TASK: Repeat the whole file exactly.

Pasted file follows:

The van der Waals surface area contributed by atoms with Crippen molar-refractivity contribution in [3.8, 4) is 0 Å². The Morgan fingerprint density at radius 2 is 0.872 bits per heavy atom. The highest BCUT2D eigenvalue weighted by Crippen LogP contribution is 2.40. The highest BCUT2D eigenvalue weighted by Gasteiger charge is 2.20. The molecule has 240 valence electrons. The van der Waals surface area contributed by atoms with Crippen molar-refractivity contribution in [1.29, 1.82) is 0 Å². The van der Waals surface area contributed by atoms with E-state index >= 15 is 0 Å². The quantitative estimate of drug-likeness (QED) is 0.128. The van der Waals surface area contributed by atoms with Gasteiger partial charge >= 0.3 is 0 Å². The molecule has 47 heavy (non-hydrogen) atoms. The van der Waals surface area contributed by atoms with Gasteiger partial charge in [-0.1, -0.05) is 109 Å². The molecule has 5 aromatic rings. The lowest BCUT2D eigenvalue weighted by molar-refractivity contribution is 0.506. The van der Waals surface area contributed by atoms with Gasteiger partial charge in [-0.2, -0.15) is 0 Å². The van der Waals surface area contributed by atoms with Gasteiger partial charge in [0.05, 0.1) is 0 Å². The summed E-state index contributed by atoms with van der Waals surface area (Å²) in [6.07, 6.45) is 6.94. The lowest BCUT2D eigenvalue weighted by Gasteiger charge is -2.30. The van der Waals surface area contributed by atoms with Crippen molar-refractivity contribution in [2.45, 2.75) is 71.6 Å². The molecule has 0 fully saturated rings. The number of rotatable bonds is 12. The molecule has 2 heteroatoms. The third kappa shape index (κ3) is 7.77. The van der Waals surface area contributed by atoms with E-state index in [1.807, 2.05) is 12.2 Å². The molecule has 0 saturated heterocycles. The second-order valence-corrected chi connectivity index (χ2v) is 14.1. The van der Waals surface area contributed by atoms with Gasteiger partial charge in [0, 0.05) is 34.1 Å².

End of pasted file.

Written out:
The van der Waals surface area contributed by atoms with Crippen molar-refractivity contribution in [3.8, 4) is 0 Å². The Morgan fingerprint density at radius 2 is 0.872 bits per heavy atom. The highest BCUT2D eigenvalue weighted by Crippen LogP contribution is 2.40. The highest BCUT2D eigenvalue weighted by Gasteiger charge is 2.20. The molecule has 240 valence electrons. The van der Waals surface area contributed by atoms with Crippen molar-refractivity contribution in [1.29, 1.82) is 0 Å². The van der Waals surface area contributed by atoms with E-state index >= 15 is 0 Å². The quantitative estimate of drug-likeness (QED) is 0.128. The van der Waals surface area contributed by atoms with Gasteiger partial charge >= 0.3 is 0 Å². The molecule has 47 heavy (non-hydrogen) atoms. The van der Waals surface area contributed by atoms with Gasteiger partial charge in [-0.1, -0.05) is 109 Å². The molecule has 5 aromatic rings. The lowest BCUT2D eigenvalue weighted by molar-refractivity contribution is 0.506. The van der Waals surface area contributed by atoms with Gasteiger partial charge in [-0.2, -0.15) is 0 Å². The van der Waals surface area contributed by atoms with Gasteiger partial charge in [0.05, 0.1) is 0 Å². The summed E-state index contributed by atoms with van der Waals surface area (Å²) in [6.07, 6.45) is 6.94. The lowest BCUT2D eigenvalue weighted by Gasteiger charge is -2.30. The van der Waals surface area contributed by atoms with Crippen molar-refractivity contribution in [2.45, 2.75) is 71.6 Å². The molecule has 0 fully saturated rings. The number of rotatable bonds is 12. The molecule has 2 heteroatoms. The third kappa shape index (κ3) is 7.77. The van der Waals surface area contributed by atoms with E-state index in [1.807, 2.05) is 12.2 Å². The molecule has 0 saturated heterocycles. The second-order valence-corrected chi connectivity index (χ2v) is 14.1. The van der Waals surface area contributed by atoms with Gasteiger partial charge in [0, 0.05) is 34.1 Å².